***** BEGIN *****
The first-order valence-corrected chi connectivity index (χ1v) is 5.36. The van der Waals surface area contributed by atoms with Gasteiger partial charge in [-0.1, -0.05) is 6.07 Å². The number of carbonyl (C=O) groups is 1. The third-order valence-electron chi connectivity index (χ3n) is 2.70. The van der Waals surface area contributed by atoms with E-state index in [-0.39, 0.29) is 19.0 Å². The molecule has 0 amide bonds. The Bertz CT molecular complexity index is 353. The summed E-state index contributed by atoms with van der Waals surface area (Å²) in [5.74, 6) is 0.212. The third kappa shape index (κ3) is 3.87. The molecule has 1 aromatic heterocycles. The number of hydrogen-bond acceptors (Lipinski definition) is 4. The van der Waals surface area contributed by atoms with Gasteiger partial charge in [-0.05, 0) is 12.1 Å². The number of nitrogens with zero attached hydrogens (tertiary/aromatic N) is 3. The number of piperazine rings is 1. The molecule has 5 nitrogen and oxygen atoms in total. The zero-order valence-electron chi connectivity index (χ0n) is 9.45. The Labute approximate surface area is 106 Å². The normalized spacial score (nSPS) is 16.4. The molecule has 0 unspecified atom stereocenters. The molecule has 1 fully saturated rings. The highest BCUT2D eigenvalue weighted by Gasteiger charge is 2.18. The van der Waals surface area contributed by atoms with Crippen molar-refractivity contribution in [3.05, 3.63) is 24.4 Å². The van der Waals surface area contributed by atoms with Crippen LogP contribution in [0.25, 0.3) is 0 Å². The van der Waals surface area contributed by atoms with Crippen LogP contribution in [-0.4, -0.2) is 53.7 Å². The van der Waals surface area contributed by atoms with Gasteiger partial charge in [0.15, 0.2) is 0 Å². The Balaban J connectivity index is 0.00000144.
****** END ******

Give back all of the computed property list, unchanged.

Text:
The first-order valence-corrected chi connectivity index (χ1v) is 5.36. The van der Waals surface area contributed by atoms with Gasteiger partial charge in [-0.1, -0.05) is 6.07 Å². The number of carbonyl (C=O) groups is 1. The third-order valence-electron chi connectivity index (χ3n) is 2.70. The van der Waals surface area contributed by atoms with E-state index in [-0.39, 0.29) is 19.0 Å². The molecule has 0 amide bonds. The Bertz CT molecular complexity index is 353. The summed E-state index contributed by atoms with van der Waals surface area (Å²) in [5.74, 6) is 0.212. The third kappa shape index (κ3) is 3.87. The molecule has 1 aromatic heterocycles. The number of hydrogen-bond acceptors (Lipinski definition) is 4. The van der Waals surface area contributed by atoms with Gasteiger partial charge in [-0.05, 0) is 12.1 Å². The number of nitrogens with zero attached hydrogens (tertiary/aromatic N) is 3. The number of piperazine rings is 1. The molecule has 5 nitrogen and oxygen atoms in total. The zero-order valence-electron chi connectivity index (χ0n) is 9.45. The Labute approximate surface area is 106 Å². The normalized spacial score (nSPS) is 16.4. The molecule has 0 unspecified atom stereocenters. The molecule has 1 fully saturated rings. The highest BCUT2D eigenvalue weighted by Gasteiger charge is 2.18. The van der Waals surface area contributed by atoms with Crippen molar-refractivity contribution in [3.05, 3.63) is 24.4 Å². The van der Waals surface area contributed by atoms with Crippen LogP contribution in [0.25, 0.3) is 0 Å². The van der Waals surface area contributed by atoms with Crippen LogP contribution in [-0.4, -0.2) is 53.7 Å². The van der Waals surface area contributed by atoms with Gasteiger partial charge in [0.15, 0.2) is 0 Å². The Balaban J connectivity index is 0.00000144.